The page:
Posts falsely claim Nigeria agreed to scrap anti-gay law

Nigeria outlawed same-sex relationships back in 2014. But recent social media posts suggested that President Bola Tinubu had agreed to sign an agreement between the European Union and countries from Africa, the Caribbean and Pacific regions that would supposedly see gay sex legalised in the country. But the claim is false; Nigeria was not among the countries that signed the agreement, which stipulates that participating countries must commit to promoting human rights and "fundamental freedoms for all". Nigerian authorities said they are still studying the agreement.

Tinubu’s Muslim-Muslim government has agreed to sign EU-ACP agreement to legalize LGBTQ in Nigeria because of desperation for legitimacy and acceptance,” reads part of a thread published on X (formerly Twitter) on November 16, 2023.

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A screenshot of the false post, taken on November 24, 2023

Tinubu was sworn in as Nigerian president after a disputed election in February. The country’s Supreme Court validated his victory in a unanimous decision on September 26, 2023, dismissing opposition parties’ appeals (archived here).

Roughly divided into the conservative Muslim majority north and a largely Christian south, same-sex marriages and “amorous relationships” are illegal (archived here) in Nigeria.

The agreement mentioned in the claim referred to a “partnership agreement” (archived here) between the European Union and its member states and members of the Organisation of African, Caribbean and Pacific States (OACPS). Nigeria is a member of the OACPS.

Called the Samoa Agreement, it “covers subjects such as sustainable development and growth, human rights and peace and security,” the European Council said. It is seen as a blueprint for strengthening bilateral relations and succeeds the Cotonou Agreement signed in June 2000 (archived here).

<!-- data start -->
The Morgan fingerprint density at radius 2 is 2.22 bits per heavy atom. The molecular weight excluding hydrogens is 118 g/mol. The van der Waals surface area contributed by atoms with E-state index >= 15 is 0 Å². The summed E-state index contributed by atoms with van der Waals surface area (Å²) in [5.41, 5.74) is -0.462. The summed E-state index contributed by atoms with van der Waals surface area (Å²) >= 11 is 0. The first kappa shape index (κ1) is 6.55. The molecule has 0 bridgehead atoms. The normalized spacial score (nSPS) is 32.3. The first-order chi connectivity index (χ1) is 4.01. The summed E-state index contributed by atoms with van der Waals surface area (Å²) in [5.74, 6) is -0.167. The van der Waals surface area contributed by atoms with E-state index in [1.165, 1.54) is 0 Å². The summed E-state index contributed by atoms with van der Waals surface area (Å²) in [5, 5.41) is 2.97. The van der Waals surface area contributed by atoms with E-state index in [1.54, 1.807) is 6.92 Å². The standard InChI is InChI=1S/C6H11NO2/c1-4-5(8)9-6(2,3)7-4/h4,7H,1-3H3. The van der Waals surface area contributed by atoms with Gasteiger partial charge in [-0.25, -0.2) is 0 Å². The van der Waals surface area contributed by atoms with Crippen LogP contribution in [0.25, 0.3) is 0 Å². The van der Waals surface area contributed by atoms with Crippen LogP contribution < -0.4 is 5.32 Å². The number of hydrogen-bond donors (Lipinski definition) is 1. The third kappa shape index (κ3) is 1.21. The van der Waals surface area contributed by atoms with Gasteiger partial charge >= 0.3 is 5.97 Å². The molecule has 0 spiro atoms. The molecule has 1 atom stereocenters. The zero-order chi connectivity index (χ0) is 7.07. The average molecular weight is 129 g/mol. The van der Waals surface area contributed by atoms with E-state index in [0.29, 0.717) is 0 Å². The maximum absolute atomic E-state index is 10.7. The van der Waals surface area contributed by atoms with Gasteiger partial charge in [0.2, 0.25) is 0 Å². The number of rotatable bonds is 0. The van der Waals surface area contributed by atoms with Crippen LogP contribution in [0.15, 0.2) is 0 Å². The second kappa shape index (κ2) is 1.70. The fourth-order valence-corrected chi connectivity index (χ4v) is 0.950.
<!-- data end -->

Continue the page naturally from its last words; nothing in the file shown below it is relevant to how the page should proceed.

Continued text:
Similar posts on X, including here, claimed that the country was about to sign the agreement.

However, claims that Nigeria has signed the Samoa Agreement are false.

Nigeria still 'studying' agreement

After the claims began circulating, the Nigerian government publicly stated that it was yet to sign the agreement.

“Relevant Nigerian stakeholders are currently studying the instrument with a view to ensuring that its provisions do not contravene Nigeria’s domestic legislation,” said a spokesperson for the Ministry of Foreign Affairs Francisca Omayuli on November 16, 2023 (archived here).

Section 12 (1) of the Nigerian Constitution stipulates that “no treaty between the Federation and any other country shall have the force of law to the extent to which any such treaty has been enacted into law by the National Assembly” (archived here).

Apart from Nigeria, about 19 African countries, nine Caribbean states and six in the Pacific are yet to sign the agreement (archived here).

Meanwhile, a list of the signatories sent to AFP Fact Check on November 20 by a spokesperson for the European Council, Maria Ruiz Nievas, does not include Nigeria.

The list shows that Nigeria’s West African neighbours Togo, Ghana – which also has anti-gay laws – and the Gambia have signed the agreement.

Fundamental freedoms

Although the agreement does not expressly promote or mention same-sex relationships, its Article 9 (archived here) states that participating countries must commit to "the promotion of universal respect for, and observance of, human rights and fundamental freedoms for all, without discrimination based on any ground including sex, ethnic or social origin, religion or belief, political or any other opinion, disability, age, or other status".

A similar clause was in the Cotonou Agreement signed on June 23, 2000 (archived here).Nigeria was a signatory to that agreement (archived here).

Section 13(1) of the Cotonou Agreement said that parties to the agreement reaffirmed their "commitments in international law to ensure respect for human rights and to eliminate all forms of discrimination based particularly on origin, sex, race, language and religion".

The Nigerian Same-Sex Marriage (Prohibition) Act was signed into law in January 2014 when the Cotonou Agreement was still in effect (archived here).

LGBTQ+ clampdowns

In 2018, 47 men were arrested in a police raid in Lagos and charged under Nigeria’s anti-gay law. But a judge dismissed the government’s suit against the men in 2020 (archived here).

In December 2022, Sharia police arrested 19 people in Kano in northwestern Nigeria for organising a gay wedding (archived here).

Last month, security officials arrested more than 70 people after accusing them of organising a gay wedding in northeastern Gombe state (archived here).

Gombe and Kano are among majority-Muslim northern states where Shariah law is in force alongside common law. Homosexuality is punishable by death under Shariah law, although the sentence has never been enforced.

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